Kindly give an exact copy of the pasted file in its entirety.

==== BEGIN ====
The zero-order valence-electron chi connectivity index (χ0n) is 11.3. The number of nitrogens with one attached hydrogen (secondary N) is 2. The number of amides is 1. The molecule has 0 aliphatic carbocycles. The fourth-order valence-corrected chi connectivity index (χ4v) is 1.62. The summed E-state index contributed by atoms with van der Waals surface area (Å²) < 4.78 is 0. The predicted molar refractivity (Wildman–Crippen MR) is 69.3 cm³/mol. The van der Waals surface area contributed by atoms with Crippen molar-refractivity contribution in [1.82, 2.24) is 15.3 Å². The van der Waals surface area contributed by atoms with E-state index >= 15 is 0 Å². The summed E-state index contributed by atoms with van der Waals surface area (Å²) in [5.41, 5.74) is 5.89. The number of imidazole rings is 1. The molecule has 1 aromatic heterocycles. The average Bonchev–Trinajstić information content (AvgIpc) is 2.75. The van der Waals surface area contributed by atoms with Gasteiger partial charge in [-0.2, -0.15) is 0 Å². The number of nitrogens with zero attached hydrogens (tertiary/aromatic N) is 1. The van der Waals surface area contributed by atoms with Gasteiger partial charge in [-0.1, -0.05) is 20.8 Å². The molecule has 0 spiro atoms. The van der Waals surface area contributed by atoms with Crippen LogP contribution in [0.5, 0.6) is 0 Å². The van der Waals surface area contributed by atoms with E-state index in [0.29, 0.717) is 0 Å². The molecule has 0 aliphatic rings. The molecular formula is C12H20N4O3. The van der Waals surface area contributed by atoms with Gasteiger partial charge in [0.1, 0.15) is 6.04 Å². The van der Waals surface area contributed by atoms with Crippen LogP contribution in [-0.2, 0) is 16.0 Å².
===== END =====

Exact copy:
The zero-order valence-electron chi connectivity index (χ0n) is 11.3. The number of nitrogens with one attached hydrogen (secondary N) is 2. The number of amides is 1. The molecule has 0 aliphatic carbocycles. The fourth-order valence-corrected chi connectivity index (χ4v) is 1.62. The summed E-state index contributed by atoms with van der Waals surface area (Å²) < 4.78 is 0. The predicted molar refractivity (Wildman–Crippen MR) is 69.3 cm³/mol. The van der Waals surface area contributed by atoms with Crippen molar-refractivity contribution in [1.82, 2.24) is 15.3 Å². The van der Waals surface area contributed by atoms with E-state index >= 15 is 0 Å². The summed E-state index contributed by atoms with van der Waals surface area (Å²) in [5.41, 5.74) is 5.89. The number of imidazole rings is 1. The molecule has 1 aromatic heterocycles. The average Bonchev–Trinajstić information content (AvgIpc) is 2.75. The van der Waals surface area contributed by atoms with Gasteiger partial charge in [-0.2, -0.15) is 0 Å². The number of nitrogens with zero attached hydrogens (tertiary/aromatic N) is 1. The van der Waals surface area contributed by atoms with Gasteiger partial charge in [-0.1, -0.05) is 20.8 Å². The molecule has 0 spiro atoms. The van der Waals surface area contributed by atoms with Crippen LogP contribution in [0.5, 0.6) is 0 Å². The van der Waals surface area contributed by atoms with E-state index in [0.29, 0.717) is 0 Å². The molecule has 0 aliphatic rings. The molecular formula is C12H20N4O3. The van der Waals surface area contributed by atoms with Gasteiger partial charge in [0.1, 0.15) is 6.04 Å². The van der Waals surface area contributed by atoms with Crippen LogP contribution in [-0.2, 0) is 16.0 Å².